The Innovia Foundation pledged Monday to no longer direct funds to a white nationalist website or any other groups that promote hate.
The announcement came less than a week after a report from the Southern Poverty Law Center highlighted how the Spokane-based community foundation sent funds from an anonymous donor to VDARE, a website that regularly publishes white nationalist authors and harshly anti-immigrant rhetoric.
In a statement, the Innovia Foundation said its board of directors plans to adopt a new anti-hate policy in April and emphasized that it stands in “opposition to hate groups and hate speech in all of its forms.”
“Hate flies in the face of everything we represent and seek to do as a community foundation,” the statement read.
Shelly O’Quinn, CEO of Innovia, and Meg Miller, president of its board of directors, could not be reached for comment on Monday.
The Southern Poverty Law Center report documented, using Innovia as a case study, how the law allows donor-advised funds to anonymously channel tax-deductible contributions through foundations like Innovia to any charity, including those that promote hate.
At the guidance of a donor, the Innovia Foundation has made several contributions, totaling less than $40,000, from a donor-advised fund to the VDARE Foundation over the objections of its former CEO Mark Hurtubise in 2016. At the time, Innovia was known as Inland Northwest Community Foundation.
Hurtubise told The Spokesman-Review on Monday that he’s hopeful Innovia’s action this week can be seen as a solution for other community foundations facing the same issue around the nation.
“It’s bittersweet, but it’s more sweet (than bitter) because it’s taken three years to see this movement. I know nationally there will be people who celebrate the foundation stepping out of its own shadow of privacy and becoming more transparent,” Hurtubise said.
The Innovia Foundation lists dozens of donor-advised funds in its portfolio. They are separate from the funds the foundation has direct, discretionary control over. Still, Innovia’s own policies stipulate that a donor-advised fund’s “function is advisory only, and that the ultimate authority to direct distributions from the fund is vested solely in the Board of Directors.”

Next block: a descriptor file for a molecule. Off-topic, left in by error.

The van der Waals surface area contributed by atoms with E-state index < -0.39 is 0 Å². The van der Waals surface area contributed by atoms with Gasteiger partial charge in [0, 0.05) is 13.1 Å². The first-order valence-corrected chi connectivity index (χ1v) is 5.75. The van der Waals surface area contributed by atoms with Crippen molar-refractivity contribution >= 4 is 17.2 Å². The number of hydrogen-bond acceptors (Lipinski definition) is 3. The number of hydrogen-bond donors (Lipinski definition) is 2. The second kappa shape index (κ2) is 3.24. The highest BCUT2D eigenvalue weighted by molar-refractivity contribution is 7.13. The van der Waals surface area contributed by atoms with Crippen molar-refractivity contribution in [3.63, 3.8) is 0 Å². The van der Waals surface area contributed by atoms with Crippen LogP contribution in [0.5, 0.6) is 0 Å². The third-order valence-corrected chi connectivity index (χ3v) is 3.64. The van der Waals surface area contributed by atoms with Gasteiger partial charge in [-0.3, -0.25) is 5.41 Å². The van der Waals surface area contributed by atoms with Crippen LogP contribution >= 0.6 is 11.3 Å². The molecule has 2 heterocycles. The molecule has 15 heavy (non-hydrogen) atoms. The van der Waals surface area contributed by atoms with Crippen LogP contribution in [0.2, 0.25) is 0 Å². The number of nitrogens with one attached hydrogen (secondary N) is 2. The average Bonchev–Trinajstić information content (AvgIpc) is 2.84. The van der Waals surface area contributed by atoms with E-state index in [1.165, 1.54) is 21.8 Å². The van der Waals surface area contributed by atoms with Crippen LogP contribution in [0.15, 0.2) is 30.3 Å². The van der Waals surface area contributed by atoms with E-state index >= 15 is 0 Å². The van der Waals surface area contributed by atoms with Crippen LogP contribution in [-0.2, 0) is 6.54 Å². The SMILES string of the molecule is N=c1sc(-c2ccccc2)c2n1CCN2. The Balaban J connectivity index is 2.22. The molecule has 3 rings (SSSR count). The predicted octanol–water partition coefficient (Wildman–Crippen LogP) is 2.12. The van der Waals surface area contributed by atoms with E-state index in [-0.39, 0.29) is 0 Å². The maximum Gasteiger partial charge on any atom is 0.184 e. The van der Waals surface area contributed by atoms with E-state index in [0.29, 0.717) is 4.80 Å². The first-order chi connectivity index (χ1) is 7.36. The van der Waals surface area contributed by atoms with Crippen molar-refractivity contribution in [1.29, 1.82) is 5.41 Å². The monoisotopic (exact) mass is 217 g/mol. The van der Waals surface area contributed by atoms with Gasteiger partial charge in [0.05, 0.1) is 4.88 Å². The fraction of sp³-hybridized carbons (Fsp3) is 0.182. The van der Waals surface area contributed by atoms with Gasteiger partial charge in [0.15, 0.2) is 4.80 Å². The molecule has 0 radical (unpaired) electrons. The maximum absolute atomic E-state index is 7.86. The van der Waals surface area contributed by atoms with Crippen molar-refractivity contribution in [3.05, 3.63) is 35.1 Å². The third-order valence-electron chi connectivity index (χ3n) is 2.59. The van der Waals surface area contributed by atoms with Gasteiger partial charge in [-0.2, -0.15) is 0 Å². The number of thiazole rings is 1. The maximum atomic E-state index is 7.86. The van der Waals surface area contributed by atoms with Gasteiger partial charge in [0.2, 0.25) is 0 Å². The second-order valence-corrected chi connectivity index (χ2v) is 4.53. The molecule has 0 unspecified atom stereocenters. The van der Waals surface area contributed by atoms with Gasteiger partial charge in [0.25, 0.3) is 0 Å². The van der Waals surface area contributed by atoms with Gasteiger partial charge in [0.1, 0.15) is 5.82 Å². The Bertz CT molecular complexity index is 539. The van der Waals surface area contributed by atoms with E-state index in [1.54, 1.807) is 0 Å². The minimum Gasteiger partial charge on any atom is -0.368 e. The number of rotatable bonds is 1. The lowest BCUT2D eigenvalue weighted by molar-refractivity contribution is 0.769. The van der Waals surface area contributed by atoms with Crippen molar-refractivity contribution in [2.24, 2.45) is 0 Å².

In its statement, Innovia clarified that the donor’s “expectation” when he established the donor-advised fund was that it would make distributions, according to his recommendations, to any certified nonprofit.
The board has adopted a new mission statement that it believes will provide legal justification to reject such requests in the future.
“We are committed to never again provide grant funds to organizations that promote hate,” Innovia said in its statement.
Both the foundation’s current leaders and Hurtubise have declined to identify the donor, citing their fiduciary responsibility.
Upon the Southern Poverty Law Center report’s release last week, O’Quinn initially declined to commit to rejecting any donation requests to VDARE in an interview with The Spokesman-Review. Instead, she said the foundation would “have a conversation” with the donor and continue to try to educate him about VDARE.
VDARE’s stated mission is to educate the public on “the unsustainability of current US immigration policy and second, the ‘National Question,’ which is the viability of the US as a nation-state.”
The site describes itself as a “nonprofit journalistic enterprise,” but the Southern Poverty Law Center labels it as a hate group, and many others have flagged its penchant for promoting hate. VDARE’s founder, Peter Brimelow, has rejected the label white nationalist but has said that he is a “civic nationalist.” He once wrote that the increased number of Spanish speakers is a “ferocious attack on the living standards of the American working class” and in 2017 said “Hispanics do specialize in rape, particularly of children. They’re very prone to it, compared to other groups.”
When it learned about VDARE, Hurtubise said the foundation’s board should have rejected the donation request and had the full legal authority to do so.
“If the donor doesn’t relinquish control, it’s not a gift and you can’t make a tax deduction. If a donor keeps control, it’s not a deduction. It’s not a charitable gift,” Hurtubise said.